Severe thunderstorms nationwide crippled a portion of Spirit Airlines’ flight staff causing a ripple effect at Myrtle Beach International Airport this week.
The delays, some reportedly three days long, come at the kick off of the summer tourist season along the Grand Strand for the airport’s largest airline.
Hundreds of passengers Wednesday watched as flights on Spirit Airlines to New York, Philadelphia and Chicago -- all popular return destinations for Myrtle Beach visitors -- go from delayed to, in some cases, canceled.
Paul Berry, spokesman for Spirit, said the delays and cancellations were caused by severe weather throughout the country that stalled pilots and flight attendants for up to three days.
“We have pilots who are in a city where the airports have been closed down,” Berry said. “They can’t get to certain cities to fly planes, so those flights have been canceled.”
Inclement weather in Chicago, Houston and Dallas were the culprits, Berry said.
“These are major crew stations for us and our pilots and flight attendants have, basically for the last four days, been stuck in those cities and are unable to get to those cities that they’re supposed to fly out of,” Berry said. “When that happens, we just cancel the flight because the plane can’t fly.”
Delays and cancellations were also reported in Las Vegas and Denver.
“It has put significant pressure on our network because we can’t get our crew to the cities where our flights are taking place,” Berry said.
Spirit is the dominant carrier in Myrtle Beach, making up 56 percent, or 179,323 of the passenger arrivals, at MYR through May this year.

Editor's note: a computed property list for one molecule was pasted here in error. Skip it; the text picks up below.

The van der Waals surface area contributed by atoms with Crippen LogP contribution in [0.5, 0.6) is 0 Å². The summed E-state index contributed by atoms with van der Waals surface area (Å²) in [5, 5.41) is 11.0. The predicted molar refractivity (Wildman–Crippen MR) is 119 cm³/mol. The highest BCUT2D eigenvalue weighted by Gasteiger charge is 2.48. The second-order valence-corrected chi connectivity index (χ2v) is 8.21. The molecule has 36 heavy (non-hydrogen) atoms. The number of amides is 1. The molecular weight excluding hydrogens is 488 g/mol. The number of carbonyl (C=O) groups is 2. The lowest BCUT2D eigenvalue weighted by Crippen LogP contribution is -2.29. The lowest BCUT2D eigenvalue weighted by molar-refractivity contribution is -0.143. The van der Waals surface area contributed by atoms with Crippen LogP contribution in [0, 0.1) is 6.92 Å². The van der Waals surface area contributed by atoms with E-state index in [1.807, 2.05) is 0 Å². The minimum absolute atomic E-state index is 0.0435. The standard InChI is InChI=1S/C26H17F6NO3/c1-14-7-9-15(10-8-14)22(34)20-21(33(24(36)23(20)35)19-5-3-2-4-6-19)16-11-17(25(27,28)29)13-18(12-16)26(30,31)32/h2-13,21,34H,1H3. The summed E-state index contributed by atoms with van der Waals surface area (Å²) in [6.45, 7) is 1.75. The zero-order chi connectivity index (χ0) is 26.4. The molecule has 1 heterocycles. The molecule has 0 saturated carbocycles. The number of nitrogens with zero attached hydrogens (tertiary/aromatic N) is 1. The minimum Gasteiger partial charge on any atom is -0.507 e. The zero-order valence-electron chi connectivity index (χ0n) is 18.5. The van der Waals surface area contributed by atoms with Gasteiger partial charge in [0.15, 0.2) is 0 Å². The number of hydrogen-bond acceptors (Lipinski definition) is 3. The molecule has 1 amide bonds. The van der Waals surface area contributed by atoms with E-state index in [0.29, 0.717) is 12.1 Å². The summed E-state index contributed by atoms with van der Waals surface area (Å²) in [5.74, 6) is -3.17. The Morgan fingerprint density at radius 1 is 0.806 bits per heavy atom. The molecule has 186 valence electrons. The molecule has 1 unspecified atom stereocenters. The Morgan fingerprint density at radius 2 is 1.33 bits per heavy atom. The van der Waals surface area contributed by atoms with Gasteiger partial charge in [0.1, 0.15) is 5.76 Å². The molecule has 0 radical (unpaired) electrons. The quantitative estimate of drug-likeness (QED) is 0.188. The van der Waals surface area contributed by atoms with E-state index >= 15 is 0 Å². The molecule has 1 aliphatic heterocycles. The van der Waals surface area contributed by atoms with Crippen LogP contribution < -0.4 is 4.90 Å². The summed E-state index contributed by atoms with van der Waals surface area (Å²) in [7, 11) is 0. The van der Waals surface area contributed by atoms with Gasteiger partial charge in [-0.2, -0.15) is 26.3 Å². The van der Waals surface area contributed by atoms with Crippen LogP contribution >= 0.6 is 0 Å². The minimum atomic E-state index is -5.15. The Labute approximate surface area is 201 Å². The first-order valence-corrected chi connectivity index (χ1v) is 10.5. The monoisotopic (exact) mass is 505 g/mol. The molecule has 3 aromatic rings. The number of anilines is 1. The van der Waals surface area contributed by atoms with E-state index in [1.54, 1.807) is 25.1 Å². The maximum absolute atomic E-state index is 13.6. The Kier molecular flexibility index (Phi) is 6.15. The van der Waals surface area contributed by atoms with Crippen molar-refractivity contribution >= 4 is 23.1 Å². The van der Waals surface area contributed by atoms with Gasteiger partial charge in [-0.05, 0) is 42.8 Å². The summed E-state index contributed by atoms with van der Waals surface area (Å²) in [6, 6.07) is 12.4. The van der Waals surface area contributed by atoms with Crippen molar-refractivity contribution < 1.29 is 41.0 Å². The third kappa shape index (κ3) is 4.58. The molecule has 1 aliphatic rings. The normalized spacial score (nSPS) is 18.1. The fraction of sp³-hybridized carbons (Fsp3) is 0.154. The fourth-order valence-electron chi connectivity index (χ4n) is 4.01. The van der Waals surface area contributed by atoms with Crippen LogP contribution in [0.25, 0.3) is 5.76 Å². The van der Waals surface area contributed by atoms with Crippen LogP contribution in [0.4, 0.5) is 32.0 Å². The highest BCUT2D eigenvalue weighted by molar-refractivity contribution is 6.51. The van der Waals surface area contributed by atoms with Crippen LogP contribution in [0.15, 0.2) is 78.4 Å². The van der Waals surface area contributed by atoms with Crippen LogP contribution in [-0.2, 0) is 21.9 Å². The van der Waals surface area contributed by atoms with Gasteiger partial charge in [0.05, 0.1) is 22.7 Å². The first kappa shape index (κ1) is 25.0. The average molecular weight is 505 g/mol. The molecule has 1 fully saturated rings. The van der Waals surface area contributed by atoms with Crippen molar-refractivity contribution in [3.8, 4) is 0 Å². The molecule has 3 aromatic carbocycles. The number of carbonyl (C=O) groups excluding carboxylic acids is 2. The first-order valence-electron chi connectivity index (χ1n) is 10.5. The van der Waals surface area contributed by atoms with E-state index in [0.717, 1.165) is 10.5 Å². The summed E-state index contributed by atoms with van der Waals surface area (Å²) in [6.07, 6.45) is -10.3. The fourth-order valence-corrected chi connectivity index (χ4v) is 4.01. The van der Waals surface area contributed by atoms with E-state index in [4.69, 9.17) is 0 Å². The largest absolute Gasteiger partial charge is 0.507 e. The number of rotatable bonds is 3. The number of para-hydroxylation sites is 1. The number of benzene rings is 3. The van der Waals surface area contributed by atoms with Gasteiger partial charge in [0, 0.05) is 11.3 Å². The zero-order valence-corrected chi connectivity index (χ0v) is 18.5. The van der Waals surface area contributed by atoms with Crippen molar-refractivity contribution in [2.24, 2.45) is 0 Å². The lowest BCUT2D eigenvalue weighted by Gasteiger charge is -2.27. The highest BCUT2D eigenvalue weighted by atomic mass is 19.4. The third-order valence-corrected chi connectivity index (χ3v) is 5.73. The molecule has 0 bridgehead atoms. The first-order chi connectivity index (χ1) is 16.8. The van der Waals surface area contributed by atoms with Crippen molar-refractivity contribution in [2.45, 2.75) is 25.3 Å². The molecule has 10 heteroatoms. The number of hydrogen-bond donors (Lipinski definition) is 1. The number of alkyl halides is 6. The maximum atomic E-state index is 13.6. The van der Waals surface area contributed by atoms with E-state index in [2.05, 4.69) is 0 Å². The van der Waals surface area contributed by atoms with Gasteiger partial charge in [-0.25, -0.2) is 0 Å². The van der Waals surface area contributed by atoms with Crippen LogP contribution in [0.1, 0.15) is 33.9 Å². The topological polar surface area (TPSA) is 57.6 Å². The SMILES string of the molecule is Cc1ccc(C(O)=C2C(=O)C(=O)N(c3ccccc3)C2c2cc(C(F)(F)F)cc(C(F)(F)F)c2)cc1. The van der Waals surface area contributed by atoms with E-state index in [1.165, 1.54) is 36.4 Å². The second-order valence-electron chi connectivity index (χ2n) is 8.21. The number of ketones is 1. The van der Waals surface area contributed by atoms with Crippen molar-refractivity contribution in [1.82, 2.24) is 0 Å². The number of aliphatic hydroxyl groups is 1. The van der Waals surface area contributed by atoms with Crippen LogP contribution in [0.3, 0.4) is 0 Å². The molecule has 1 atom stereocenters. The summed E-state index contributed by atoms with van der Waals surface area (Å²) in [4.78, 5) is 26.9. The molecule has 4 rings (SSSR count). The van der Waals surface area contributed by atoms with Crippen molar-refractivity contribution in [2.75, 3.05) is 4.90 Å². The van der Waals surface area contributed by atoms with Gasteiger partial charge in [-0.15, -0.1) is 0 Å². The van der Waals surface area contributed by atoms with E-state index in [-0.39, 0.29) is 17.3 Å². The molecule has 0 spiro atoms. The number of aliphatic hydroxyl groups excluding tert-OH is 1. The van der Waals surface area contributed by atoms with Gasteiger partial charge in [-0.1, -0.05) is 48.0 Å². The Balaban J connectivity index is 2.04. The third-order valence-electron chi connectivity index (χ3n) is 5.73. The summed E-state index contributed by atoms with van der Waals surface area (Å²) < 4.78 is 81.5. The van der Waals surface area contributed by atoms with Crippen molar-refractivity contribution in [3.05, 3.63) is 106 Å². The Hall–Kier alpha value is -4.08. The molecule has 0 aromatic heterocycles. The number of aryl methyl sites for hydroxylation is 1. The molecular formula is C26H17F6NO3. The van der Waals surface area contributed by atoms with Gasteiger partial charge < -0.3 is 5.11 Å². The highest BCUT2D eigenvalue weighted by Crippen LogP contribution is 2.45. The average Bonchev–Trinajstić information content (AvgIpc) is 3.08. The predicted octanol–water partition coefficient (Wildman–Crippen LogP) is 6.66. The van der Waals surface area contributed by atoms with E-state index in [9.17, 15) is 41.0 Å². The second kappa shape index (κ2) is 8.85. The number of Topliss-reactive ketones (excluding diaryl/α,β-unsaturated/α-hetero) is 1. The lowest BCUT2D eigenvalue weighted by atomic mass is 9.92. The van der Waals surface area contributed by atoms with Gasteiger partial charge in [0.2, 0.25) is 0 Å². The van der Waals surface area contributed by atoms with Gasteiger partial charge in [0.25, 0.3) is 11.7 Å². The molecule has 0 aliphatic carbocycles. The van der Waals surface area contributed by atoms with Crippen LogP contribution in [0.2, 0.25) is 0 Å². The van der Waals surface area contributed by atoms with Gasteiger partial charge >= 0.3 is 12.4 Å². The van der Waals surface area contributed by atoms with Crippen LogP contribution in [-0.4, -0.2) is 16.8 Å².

Kirk Lovell, assistant director for the Myrtle Beach airport, said it is important for people to provide information to the airlines they are flying to avoid long stays at the airport during situations like Wednesday.
“It’s always important when someone is registering their airline ticket to register their name, their phone number, and their email address and the airline will actually send them notifications on flight delays and cancellations,” Lovell said.
Nicole Thompson of Myrtle Beach was traveling with her sister to LaGuardia on Wednesday morning when their Spirit flight was delayed and eventually canceled.
“We were going to visit family we haven’t seen in a while,” Thompson said. “We are going to see a Broadway play.”
Thompson and her sister weren’t quick enough to book connecting flights being offered out of MYR Wednesday, so they will try again Thursday.
“We’ve flown this every year since we were little,” Thompson said. “This hasn’t happened to us before, but apparently this has been happening all week.”
Deborah Moore of Little River was on her way to New York on Wednesday and decided to drive instead of waiting for a flight. She didn’t want to chance what happened another time she experienced a delay on Spirit. Then, she was flying Spirit with her grandchildren from LaGuardia to Myrtle Beach and was delayed five days before she decided to take a train part of the way then got a ride the rest of the trip.
“They couldn’t guarantee that we could get on that flight [Thursday] after trying three times,” Moore said.
Moore said this trip was a family trip to see her granddaughter’s recital, and she decided not to gamble on Spirit’s hour-and-a-half flight and opted to drive 12 hours.
“It’s Sunday so I have time to get there,” Moore said of the recital.
Brad Dean, president of the Myrtle Beach Area Chamber of Commerce, said he had a four-hour delay Monday evening from the weather and missed a connecting flight, forcing him to drive through the night to make a morning meeting.
“Regardless of the reason, flight delays can be a major hassle for travelers,” Dean said via email. “Our community strives to deliver a great vacation experience, so naturally we hate for the first or last impression of our destination to hinge upon a bad flight experience.”
Contact JASON M. RODRIGUEZ at 626-0301 or on Twitter @TSN_JRodriguez.